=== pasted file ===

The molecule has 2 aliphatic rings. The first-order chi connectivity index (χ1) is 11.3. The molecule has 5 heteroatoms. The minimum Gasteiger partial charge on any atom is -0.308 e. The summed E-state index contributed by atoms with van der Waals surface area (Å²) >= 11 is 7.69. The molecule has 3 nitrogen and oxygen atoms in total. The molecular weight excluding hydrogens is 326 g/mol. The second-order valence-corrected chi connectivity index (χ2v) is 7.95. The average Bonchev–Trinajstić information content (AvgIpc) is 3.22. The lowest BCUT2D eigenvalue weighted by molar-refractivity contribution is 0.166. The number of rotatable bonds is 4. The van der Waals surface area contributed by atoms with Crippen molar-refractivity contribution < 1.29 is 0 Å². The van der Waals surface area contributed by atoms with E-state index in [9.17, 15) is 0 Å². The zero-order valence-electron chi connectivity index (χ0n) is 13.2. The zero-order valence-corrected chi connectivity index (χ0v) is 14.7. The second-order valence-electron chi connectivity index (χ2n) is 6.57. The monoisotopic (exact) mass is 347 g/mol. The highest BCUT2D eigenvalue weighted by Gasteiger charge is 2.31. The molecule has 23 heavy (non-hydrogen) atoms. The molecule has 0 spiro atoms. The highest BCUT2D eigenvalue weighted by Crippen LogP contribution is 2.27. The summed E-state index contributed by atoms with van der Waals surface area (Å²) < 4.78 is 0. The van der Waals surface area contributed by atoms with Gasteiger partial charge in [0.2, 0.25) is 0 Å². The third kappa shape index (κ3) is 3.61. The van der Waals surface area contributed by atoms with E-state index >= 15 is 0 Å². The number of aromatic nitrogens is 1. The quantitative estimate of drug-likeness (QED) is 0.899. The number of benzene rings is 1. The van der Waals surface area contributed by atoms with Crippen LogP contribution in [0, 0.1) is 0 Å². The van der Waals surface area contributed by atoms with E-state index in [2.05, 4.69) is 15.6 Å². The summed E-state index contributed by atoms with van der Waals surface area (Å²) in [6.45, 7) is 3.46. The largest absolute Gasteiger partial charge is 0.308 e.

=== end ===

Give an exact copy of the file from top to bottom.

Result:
The molecule has 2 aliphatic rings. The first-order chi connectivity index (χ1) is 11.3. The molecule has 5 heteroatoms. The minimum Gasteiger partial charge on any atom is -0.308 e. The summed E-state index contributed by atoms with van der Waals surface area (Å²) >= 11 is 7.69. The molecule has 3 nitrogen and oxygen atoms in total. The molecular weight excluding hydrogens is 326 g/mol. The second-order valence-corrected chi connectivity index (χ2v) is 7.95. The average Bonchev–Trinajstić information content (AvgIpc) is 3.22. The lowest BCUT2D eigenvalue weighted by molar-refractivity contribution is 0.166. The number of rotatable bonds is 4. The van der Waals surface area contributed by atoms with Crippen molar-refractivity contribution < 1.29 is 0 Å². The van der Waals surface area contributed by atoms with E-state index in [9.17, 15) is 0 Å². The zero-order valence-electron chi connectivity index (χ0n) is 13.2. The zero-order valence-corrected chi connectivity index (χ0v) is 14.7. The second-order valence-electron chi connectivity index (χ2n) is 6.57. The monoisotopic (exact) mass is 347 g/mol. The highest BCUT2D eigenvalue weighted by Gasteiger charge is 2.31. The molecule has 23 heavy (non-hydrogen) atoms. The molecule has 0 spiro atoms. The highest BCUT2D eigenvalue weighted by Crippen LogP contribution is 2.27. The summed E-state index contributed by atoms with van der Waals surface area (Å²) < 4.78 is 0. The van der Waals surface area contributed by atoms with Gasteiger partial charge in [0.2, 0.25) is 0 Å². The third kappa shape index (κ3) is 3.61. The van der Waals surface area contributed by atoms with E-state index >= 15 is 0 Å². The number of aromatic nitrogens is 1. The quantitative estimate of drug-likeness (QED) is 0.899. The number of benzene rings is 1. The van der Waals surface area contributed by atoms with Crippen LogP contribution in [0, 0.1) is 0 Å². The van der Waals surface area contributed by atoms with E-state index in [2.05, 4.69) is 15.6 Å². The summed E-state index contributed by atoms with van der Waals surface area (Å²) in [6.45, 7) is 3.46. The largest absolute Gasteiger partial charge is 0.308 e.